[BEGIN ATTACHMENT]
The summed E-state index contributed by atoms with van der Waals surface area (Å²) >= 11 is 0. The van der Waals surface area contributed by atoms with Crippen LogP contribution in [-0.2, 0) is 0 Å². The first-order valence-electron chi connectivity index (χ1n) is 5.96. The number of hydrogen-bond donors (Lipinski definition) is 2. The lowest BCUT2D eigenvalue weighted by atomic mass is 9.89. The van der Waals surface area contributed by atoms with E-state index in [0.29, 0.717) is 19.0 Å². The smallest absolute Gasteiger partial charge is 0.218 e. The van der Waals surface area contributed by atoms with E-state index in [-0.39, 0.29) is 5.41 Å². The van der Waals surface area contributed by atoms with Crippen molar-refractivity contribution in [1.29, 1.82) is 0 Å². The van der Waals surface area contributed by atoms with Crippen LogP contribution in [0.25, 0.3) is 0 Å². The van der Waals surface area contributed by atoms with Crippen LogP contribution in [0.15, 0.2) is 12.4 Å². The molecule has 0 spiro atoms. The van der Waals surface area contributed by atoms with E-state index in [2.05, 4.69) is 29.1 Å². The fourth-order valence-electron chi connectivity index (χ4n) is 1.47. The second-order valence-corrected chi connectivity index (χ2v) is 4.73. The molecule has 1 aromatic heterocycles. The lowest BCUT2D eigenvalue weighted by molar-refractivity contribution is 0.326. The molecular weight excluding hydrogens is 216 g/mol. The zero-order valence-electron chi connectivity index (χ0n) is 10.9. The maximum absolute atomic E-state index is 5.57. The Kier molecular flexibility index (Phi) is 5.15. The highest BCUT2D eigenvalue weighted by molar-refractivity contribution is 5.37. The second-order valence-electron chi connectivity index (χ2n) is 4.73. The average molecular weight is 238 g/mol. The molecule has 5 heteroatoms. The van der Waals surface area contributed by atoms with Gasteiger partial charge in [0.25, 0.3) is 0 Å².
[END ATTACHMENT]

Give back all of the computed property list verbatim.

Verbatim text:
The summed E-state index contributed by atoms with van der Waals surface area (Å²) >= 11 is 0. The van der Waals surface area contributed by atoms with Crippen LogP contribution in [-0.2, 0) is 0 Å². The first-order valence-electron chi connectivity index (χ1n) is 5.96. The number of hydrogen-bond donors (Lipinski definition) is 2. The lowest BCUT2D eigenvalue weighted by atomic mass is 9.89. The van der Waals surface area contributed by atoms with E-state index in [0.29, 0.717) is 19.0 Å². The smallest absolute Gasteiger partial charge is 0.218 e. The van der Waals surface area contributed by atoms with E-state index in [-0.39, 0.29) is 5.41 Å². The van der Waals surface area contributed by atoms with Crippen molar-refractivity contribution in [1.29, 1.82) is 0 Å². The van der Waals surface area contributed by atoms with Crippen LogP contribution in [0.25, 0.3) is 0 Å². The van der Waals surface area contributed by atoms with Crippen LogP contribution in [0.15, 0.2) is 12.4 Å². The molecule has 0 spiro atoms. The van der Waals surface area contributed by atoms with E-state index in [2.05, 4.69) is 29.1 Å². The fourth-order valence-electron chi connectivity index (χ4n) is 1.47. The second-order valence-corrected chi connectivity index (χ2v) is 4.73. The molecule has 1 aromatic heterocycles. The lowest BCUT2D eigenvalue weighted by molar-refractivity contribution is 0.326. The molecular weight excluding hydrogens is 216 g/mol. The zero-order valence-electron chi connectivity index (χ0n) is 10.9. The maximum absolute atomic E-state index is 5.57. The Kier molecular flexibility index (Phi) is 5.15. The highest BCUT2D eigenvalue weighted by molar-refractivity contribution is 5.37. The second-order valence-electron chi connectivity index (χ2n) is 4.73. The average molecular weight is 238 g/mol. The molecule has 5 heteroatoms. The van der Waals surface area contributed by atoms with Gasteiger partial charge in [0.25, 0.3) is 0 Å².